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 Table of Contents  
ORIGINAL ARTICLE
Year : 2021  |  Volume : 10  |  Issue : 2  |  Page : 201-205

A Prospective observational study of high-flow nasal oxygen therapy and noninvasive positive pressure ventilation in patients with acute hypoxemic respiratory failure


Department of Critical Care Medicine, Bharati Vidyapeeth (Deemed to be University) Medical College, Pune, Maharashtra, India

Date of Submission17-Oct-2020
Date of Decision17-Apr-2021
Date of Acceptance02-May-2021
Date of Web Publication14-Jun-2021

Correspondence Address:
Dr. Jignesh Navinchandra Shah
F-1003, Venkatesh Lake Vista, Ambegaon, Pune - 411 046, Maharashtra
India
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Source of Support: None, Conflict of Interest: None


DOI: 10.4103/ijrc.ijrc_117_20

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  Abstract 


Background: Treatment for acute hypoxemic respiratory failure (AHRF) includes treating the underlying disease, conventional oxygen therapy (COT), noninvasive ventilation (NIV), high-flow nasal oxygen (HFNO), and invasive mechanical ventilation. Aim: The aim of this study was to compare the use of HFNO and NIV in patients with moderate-to-severe AHRF to the tertiary level intensive care unit (ICU) of a teaching hospital. Methods: All adult patients admitted to the ICU with AHRF and failed COT were included. Administration of HFNO or NIV was protocol-based and targeted improvement in oxygen saturation, respiratory rate, PaO2, and PaCO2. Demographic data, clinical details, vital parameters, and laboratory findings were noted at prespecified intervals. Acute Physiology and Chronic Health Evaluation II at 24 h of ICU admission and daily Sequential Organ Failure Assessment were noted. The primary outcome was failure of treatment modalities defined as need for intubation and invasive ventilation. The secondary outcomes measured at 28 days were differences in ventilator-free days, ICU and hospital length of stay, patient comfort, and mortality. Results: A total of 35 patients were included in the study. Treatment failure was 20.8% (5/24) in the NIV group and 36% (4/11) in the HFNO group (P = 0.32). The number of ventilator-free days at day 28 was 22.67 ± 9.92 and 19.36 ± 12.45 (P = 0.44) in the NIV and HFNO groups, respectively. Mortality at 28 days was 12.5% (3/24) and 27.2% (3/11) in the NIV and HFNO groups, respectively (P = 0.282). Conclusion: Treatment with HFNO is associated with nonsignificant increase in the need for intubation and 28-day mortality compared to NIV. Larger studies are required to assess the utility of HFNO in moderate-to-severe AHRF.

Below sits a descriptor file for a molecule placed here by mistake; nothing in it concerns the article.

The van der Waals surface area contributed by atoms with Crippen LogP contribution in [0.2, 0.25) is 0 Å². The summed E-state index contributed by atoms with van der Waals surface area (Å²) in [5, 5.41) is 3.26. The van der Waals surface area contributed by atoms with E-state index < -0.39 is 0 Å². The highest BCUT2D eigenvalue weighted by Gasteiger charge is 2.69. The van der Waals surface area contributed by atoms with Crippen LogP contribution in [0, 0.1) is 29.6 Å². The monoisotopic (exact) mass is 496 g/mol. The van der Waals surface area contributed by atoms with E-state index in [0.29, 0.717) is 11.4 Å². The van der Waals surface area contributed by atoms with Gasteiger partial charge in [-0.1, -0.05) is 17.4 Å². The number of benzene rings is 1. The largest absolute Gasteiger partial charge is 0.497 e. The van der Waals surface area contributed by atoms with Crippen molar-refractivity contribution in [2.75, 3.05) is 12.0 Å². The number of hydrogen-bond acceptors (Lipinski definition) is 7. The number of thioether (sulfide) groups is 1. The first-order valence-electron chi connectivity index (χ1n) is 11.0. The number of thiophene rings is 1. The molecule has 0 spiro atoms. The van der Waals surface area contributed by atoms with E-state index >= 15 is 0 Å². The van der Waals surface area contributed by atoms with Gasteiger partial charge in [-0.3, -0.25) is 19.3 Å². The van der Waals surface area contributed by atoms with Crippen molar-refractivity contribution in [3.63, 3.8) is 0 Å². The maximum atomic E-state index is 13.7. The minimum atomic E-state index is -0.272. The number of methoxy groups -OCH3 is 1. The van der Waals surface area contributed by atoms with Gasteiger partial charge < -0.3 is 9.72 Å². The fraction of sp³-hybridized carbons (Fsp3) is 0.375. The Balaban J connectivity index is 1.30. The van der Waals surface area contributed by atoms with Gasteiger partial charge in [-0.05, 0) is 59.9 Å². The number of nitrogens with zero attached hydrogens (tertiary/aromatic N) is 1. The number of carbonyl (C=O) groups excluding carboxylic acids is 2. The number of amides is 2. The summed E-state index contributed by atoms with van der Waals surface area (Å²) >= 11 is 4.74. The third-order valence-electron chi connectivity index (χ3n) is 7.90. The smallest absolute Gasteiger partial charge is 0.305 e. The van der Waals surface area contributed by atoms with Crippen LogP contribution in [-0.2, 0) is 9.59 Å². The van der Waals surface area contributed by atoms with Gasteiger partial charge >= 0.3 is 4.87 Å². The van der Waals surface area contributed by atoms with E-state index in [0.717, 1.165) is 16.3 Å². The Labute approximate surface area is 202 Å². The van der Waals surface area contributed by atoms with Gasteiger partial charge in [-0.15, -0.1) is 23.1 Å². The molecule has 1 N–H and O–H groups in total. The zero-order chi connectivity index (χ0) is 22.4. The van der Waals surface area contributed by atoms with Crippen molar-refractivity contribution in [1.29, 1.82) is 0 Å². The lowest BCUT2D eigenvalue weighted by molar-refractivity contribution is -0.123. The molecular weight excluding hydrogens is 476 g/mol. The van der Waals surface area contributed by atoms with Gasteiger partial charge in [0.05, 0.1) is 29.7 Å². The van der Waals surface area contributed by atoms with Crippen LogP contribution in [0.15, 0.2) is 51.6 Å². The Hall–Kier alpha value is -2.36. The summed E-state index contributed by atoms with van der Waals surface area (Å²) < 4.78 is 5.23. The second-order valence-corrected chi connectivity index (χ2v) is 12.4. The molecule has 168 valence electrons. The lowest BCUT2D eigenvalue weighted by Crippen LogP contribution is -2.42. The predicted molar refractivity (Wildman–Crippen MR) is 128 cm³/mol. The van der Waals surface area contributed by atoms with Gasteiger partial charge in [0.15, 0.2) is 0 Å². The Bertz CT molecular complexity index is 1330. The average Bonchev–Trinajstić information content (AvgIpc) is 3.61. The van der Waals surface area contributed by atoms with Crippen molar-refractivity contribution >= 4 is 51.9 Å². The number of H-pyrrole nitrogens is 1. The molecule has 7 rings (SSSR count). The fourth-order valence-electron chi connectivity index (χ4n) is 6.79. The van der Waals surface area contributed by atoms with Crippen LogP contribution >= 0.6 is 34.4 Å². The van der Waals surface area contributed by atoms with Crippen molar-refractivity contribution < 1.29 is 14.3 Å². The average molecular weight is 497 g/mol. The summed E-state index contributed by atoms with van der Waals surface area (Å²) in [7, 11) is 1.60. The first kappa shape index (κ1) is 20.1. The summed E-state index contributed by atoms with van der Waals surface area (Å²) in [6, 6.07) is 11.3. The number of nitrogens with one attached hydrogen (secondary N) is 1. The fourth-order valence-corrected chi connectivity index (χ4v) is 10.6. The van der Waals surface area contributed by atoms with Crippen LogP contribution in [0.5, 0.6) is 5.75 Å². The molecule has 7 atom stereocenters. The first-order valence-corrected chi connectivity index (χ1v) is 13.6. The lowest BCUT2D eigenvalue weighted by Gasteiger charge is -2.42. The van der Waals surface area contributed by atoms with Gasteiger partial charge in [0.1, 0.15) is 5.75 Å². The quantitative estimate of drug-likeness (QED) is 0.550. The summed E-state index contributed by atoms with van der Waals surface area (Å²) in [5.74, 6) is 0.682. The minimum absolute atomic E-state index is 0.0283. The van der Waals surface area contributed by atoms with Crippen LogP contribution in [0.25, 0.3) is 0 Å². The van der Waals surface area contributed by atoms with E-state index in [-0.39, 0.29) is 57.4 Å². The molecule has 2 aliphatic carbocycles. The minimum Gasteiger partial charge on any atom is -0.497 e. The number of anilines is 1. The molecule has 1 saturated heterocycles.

Keywords: Acute hypoxemic respiratory failure, high-flow nasal oxygen, noninvasive ventilation


How to cite this article:
Jedge PP, Shah JN, Iyer SS, Kulkarni SS. A Prospective observational study of high-flow nasal oxygen therapy and noninvasive positive pressure ventilation in patients with acute hypoxemic respiratory failure. Indian J Respir Care 2021;10:201-5

How to cite this URL:
Jedge PP, Shah JN, Iyer SS, Kulkarni SS. A Prospective observational study of high-flow nasal oxygen therapy and noninvasive positive pressure ventilation in patients with acute hypoxemic respiratory failure. Indian J Respir Care [serial online] 2021 [cited 2021 Dec 4];10:201-5. Available from: http://www.ijrc.in/text.asp?2021/10/2/201/318334




  Introduction Top